This year I enter the High Holy Day season differently than in the past. For decades, my Rosh Hashanah and Yom Kippur rituals included the familiar frenzy of cleaning, shopping, cooking, hosting, picking up at train stations and airports, more cleaning, providing extra sweaters for cold sanctuaries, more cooking, much more cleaning, and all the other activities that many of us undertake for our loved ones. These small tasks are wonderful and sacred in their own way, but don’t necessarily align fully with the spiritual work of the High Holy Day season, and they can usurp the time that might otherwise be spent focused inward.
This year, I find myself — a recent empty nester — in a different place. Nobody is coming home for the holidays. Nobody is expecting me to prepare their favorite matzo ball soup or cook a brisket or order a fish tray. This year, I am free to do the introspective work that is associated with these holy days — the work that always seemed intriguing to me but somehow kept getting lost in all the logistics of the season. This year, I can actually do the spiritual searching. And I’m quietly excited by the prospect.
Diving into a study session at Congregation M’kor Shalom, I was reminded by Rabbi Richard Address of the compelling questions raised by the Vidui prayer, the confessional that Jews recite throughout the Days of Atonement and again just before death. The idea that Yom Kippur is actually a rehearsal of our death—and the fact that we recite the Vidui at both times—is strangely fascinating to me. What might it mean to rehearse our final moments? What do we long for at that time? Forgiveness? Redemption? Salvation? Some of these words feel noticeably not Jewish to me—they address concepts I consider more directly tied to other faiths. And yet the notion of a life review, of an opportunity to recognize mistakes and to somehow wipe the slate of life clean again, is a very appealing one.
I imagine that the gift of a confessional on one’s actual deathbed is the opportunity to cleanse oneself spiritually before passing out of this life, so that one can go in peace. Perhaps there is a lifting up of one’s soul that comes with a last-minute acknowledgment of what we’ve done wrong, or what we wish we could have done differently for ourselves and those around us. For some, there must be great anguish in considering their lives in the final moments, and for others, great relief in releasing sorrows, disappointments, or other burdens.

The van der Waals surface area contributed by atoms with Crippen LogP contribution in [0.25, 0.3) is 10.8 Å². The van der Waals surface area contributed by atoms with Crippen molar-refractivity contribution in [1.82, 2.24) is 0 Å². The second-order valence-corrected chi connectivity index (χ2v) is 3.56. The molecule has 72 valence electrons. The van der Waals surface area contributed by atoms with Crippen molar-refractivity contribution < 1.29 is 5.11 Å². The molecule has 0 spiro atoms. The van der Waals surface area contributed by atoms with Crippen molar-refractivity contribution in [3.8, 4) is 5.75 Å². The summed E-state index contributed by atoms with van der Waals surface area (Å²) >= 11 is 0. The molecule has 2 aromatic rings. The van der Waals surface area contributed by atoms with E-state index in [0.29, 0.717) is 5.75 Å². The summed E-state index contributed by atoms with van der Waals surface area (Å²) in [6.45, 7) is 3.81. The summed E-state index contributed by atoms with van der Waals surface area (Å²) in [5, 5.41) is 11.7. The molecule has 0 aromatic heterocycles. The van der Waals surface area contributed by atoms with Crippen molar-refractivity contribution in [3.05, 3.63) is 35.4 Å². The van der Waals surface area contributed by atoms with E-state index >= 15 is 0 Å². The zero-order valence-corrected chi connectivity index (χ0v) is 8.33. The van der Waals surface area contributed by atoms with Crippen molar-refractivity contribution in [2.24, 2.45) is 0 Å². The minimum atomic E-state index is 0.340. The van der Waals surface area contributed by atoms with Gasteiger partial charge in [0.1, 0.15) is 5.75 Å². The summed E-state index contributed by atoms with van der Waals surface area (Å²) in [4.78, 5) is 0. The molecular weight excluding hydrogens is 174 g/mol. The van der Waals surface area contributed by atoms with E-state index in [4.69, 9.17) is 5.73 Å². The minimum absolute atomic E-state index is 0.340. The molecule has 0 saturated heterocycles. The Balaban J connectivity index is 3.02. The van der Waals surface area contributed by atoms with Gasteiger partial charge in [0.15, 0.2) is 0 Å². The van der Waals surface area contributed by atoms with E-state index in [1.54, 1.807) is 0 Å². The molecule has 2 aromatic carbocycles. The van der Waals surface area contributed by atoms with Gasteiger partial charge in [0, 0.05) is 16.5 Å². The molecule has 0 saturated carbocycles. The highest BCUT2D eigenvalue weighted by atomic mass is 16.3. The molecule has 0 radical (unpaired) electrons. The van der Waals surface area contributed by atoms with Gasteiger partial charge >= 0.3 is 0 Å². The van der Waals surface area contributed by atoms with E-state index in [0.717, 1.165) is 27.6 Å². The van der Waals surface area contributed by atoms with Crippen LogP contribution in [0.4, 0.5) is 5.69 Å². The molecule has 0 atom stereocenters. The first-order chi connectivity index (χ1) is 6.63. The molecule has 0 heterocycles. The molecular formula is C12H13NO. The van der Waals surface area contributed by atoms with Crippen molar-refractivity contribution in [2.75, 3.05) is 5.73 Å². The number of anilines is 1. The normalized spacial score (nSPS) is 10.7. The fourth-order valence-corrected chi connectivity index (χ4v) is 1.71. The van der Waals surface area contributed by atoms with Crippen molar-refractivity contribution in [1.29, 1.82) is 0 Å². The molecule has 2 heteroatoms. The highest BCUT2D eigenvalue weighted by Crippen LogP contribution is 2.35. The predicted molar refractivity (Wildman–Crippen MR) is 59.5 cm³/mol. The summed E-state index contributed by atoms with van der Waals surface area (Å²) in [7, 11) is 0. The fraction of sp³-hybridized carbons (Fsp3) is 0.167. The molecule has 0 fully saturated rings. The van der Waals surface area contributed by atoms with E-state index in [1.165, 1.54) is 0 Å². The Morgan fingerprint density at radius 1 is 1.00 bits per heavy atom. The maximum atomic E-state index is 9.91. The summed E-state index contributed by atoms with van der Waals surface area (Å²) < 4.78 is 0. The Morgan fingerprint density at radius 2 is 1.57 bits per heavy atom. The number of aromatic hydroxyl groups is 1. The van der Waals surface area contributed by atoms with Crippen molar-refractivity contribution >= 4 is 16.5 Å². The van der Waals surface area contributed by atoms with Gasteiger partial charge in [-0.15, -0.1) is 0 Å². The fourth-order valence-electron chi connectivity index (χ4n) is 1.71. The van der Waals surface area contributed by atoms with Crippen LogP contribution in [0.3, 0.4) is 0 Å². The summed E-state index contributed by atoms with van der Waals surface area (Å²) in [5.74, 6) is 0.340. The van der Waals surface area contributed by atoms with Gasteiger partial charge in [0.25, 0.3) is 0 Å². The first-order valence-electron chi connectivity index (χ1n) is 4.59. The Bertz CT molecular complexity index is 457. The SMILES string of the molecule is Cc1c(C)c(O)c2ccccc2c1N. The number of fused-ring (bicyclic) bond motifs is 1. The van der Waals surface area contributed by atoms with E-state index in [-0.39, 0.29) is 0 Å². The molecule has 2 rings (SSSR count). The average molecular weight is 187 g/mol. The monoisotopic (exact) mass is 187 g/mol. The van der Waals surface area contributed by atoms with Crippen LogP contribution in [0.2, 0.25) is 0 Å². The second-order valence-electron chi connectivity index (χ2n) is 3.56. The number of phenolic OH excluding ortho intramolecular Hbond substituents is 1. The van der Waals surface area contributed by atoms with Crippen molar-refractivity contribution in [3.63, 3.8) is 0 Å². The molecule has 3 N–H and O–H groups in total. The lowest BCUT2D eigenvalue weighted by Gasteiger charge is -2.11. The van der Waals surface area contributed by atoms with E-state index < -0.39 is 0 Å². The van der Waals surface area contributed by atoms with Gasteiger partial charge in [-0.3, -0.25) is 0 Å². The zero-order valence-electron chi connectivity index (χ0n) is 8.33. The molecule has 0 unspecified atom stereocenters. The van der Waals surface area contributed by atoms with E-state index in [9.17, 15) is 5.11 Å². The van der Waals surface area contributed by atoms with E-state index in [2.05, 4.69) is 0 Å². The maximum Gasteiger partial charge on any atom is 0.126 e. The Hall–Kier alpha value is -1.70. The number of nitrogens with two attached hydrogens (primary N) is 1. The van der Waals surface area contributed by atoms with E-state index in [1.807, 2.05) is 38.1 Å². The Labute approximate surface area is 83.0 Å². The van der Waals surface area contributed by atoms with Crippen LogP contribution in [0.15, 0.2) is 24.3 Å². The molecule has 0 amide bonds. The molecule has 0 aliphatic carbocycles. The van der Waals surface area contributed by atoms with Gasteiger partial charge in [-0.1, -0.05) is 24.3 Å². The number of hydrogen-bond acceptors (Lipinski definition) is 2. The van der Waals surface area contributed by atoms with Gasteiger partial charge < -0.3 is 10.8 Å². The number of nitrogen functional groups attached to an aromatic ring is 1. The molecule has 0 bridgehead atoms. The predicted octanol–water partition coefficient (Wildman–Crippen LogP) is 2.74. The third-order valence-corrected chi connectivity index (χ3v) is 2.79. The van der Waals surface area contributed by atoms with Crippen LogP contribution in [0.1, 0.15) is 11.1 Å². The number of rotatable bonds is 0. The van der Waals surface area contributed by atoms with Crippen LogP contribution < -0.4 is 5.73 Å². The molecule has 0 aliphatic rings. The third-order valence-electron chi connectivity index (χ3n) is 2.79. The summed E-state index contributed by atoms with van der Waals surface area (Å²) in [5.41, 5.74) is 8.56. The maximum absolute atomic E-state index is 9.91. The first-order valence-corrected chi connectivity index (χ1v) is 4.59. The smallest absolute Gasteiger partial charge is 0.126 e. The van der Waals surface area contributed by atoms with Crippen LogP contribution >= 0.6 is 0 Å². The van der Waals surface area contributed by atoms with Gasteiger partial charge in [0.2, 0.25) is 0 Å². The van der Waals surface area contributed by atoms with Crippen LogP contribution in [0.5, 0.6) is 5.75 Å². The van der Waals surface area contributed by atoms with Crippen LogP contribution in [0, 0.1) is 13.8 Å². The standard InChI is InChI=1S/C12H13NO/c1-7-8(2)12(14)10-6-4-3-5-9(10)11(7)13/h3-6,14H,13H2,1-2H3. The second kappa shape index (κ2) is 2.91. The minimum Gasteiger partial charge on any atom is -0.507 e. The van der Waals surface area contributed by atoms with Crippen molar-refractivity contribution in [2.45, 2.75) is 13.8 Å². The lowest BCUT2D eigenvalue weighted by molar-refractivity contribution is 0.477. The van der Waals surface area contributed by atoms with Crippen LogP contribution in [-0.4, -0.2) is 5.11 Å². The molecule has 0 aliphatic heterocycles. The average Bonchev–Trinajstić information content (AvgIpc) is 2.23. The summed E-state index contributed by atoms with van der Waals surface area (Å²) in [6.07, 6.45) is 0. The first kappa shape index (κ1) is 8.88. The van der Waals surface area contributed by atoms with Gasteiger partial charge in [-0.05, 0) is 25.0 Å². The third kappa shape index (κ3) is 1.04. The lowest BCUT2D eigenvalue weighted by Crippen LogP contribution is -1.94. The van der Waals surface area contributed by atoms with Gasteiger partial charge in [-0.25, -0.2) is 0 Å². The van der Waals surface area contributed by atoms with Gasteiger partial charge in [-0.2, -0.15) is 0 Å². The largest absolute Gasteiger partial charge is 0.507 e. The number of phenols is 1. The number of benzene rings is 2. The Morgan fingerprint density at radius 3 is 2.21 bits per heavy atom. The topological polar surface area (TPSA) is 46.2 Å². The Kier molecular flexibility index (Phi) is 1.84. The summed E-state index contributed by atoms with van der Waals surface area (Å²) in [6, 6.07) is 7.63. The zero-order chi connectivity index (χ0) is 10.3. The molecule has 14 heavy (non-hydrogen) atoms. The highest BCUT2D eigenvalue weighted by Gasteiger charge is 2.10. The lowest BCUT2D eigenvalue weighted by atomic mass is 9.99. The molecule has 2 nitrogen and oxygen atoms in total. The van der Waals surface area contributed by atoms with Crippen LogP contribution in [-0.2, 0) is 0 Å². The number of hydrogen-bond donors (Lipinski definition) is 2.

We can’t know precisely what that final confession will feel like until the moment comes. But our tradition blesses us with the opportunity of a little death, a practice death, and with it, an opportunity for unburdening, each year. At Yom Kippur, we consider our mistakes and forgive ourselves and one another, not so that we can pass over peacefully, but rather, so that we can free ourselves to live anew. How remarkable it is that we can conduct a life review while still having the time to live our lives better, right our wrongs, and enjoy a spiritual rebirth. We die a little death and, emerge, we hope, forgiven, redeemed, renewed and ready to embrace our best lives.
This is a great opportunity and also a great responsibility. It is incumbent upon us to seize the chance to improve the way we live. What exactly does this mean? The answer will differ for each person, but for me, it means we should be kinder. We should be more honest. We should live authentically, true to who we really are. We should act from love and not from fear, and we should use our strengths for the benefit of others. Imagine how we might wish to do things over again if we were in fact reciting Vidui on our deathbeds. Imagine the force with which we might yearn for another chance to live better. That is the passion we can bring to our Yom Kippur prayers and our opportunity for renewal. That is the power we can embrace as we move forward into our new year.
The confessional we recite throughout our Days of Atonement is made publicly, within our congregational communities. We speak in unison, joining our voices together, acknowledging what we, all of us, may have done wrong, and expressing our desire to improve. There are special blessings in this communal recitation. When we confess not for the purpose of cleansing ourselves before we die, but to prepare ourselves to live anew, we are asking for forgiveness not only from God, not only from ourselves, but from our fellow human beings.
When we speak aloud, we are heard, not just metaphorically, but by those around us. Being heard brings validation; we have made mistakes, but that is part of our human experience. Together, we strive to live with greater goodness than we have before.
The liturgy reminds us again and again that for sins against God, the Day of Atonement atones, but for sins against one another, the Day of Atonement does not atone until we have made peace with one another. The communal recitation of the Vidui underscores this essential understanding that our lives are lived together. Each year, as we die a little death and emerge to a life renewed, we are reminded by the notes of our joint confession that we hold each other up and that we are held by one another. Individually, we embrace the gift of a fresh start.
As a community, we acknowledge our shared humanity and the greatest blessings of all—the opportunity to forgive one another, to applaud one another, to see the light of God within one another, and to walk alongside one another every day.